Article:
Onda Latina

The KUT Longhorn Radio Network Presents: Mexican American Experience Collection

Audio recordings including interviews, music, and informational programs related to the Mexican American community and their concerns in the series "The Mexican American Experience" and "A esta hora conversamos" from the Longhorn Radio Network, 1976-1982.

Nav: Home


The Mutual Aid Societies
Program #

Social Issues
Richard Goodman
Richard Goodman
Oct 7, 1976

The Mutual Aid Societies

Richard Goodman discusses how and why Mexican Americans formed mutual aid societies. In the late 1800s and early 1900s, when many Mexican Americans still lived in rural areas, life could be very precarious and insurance was a clear necessity. But because Anglo-owned insurance companies discriminated against them, they turned to each other and formed mutual aid societies. These societies were locally organized and run, although they could be part of larger chapters, and were not run for profit, as were the Anglo owned insurance companies. Instead all members received equal benefits for medical crisis, funerals or unemployment.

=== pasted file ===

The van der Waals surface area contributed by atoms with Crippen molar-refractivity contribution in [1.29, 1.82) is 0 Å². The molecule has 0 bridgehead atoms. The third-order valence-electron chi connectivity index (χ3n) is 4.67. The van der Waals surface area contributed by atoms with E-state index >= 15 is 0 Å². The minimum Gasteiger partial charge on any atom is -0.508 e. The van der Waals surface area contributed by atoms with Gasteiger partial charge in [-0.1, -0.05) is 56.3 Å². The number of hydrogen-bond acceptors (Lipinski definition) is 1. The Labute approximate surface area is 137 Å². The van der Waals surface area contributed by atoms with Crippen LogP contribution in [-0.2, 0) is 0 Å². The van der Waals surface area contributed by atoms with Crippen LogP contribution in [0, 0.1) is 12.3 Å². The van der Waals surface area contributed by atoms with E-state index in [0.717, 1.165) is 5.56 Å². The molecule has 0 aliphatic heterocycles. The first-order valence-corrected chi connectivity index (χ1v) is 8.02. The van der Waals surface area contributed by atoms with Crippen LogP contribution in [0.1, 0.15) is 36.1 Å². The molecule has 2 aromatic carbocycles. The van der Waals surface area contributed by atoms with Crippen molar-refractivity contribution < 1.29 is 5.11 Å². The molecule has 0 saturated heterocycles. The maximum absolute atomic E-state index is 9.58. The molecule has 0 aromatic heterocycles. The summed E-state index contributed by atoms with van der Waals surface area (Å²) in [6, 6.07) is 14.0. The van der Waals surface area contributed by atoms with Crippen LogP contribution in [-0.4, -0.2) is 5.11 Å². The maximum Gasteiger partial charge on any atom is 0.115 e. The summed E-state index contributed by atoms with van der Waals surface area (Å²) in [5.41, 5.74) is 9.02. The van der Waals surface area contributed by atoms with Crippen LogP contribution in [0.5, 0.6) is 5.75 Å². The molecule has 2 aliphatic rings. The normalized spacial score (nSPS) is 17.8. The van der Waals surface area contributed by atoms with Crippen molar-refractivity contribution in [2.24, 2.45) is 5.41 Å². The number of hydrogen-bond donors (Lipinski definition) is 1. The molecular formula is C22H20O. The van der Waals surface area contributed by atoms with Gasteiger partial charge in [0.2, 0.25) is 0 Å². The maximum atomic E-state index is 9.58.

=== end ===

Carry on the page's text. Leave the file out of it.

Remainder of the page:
The societies’ funds came from monthly dues paid by each member and fundraisers held for families experiencing crisis. The organization itself provided financial assistance while individual members offered food and other support for member-families in need. While the inner-workings of the societies were often secret, they did create very strong bonds of community and loyalty.


Center for Mexican American Studies | Department of History | The Benson Latin American Collection

DIIA | © 2009 Liberal Arts Instructional Technology Services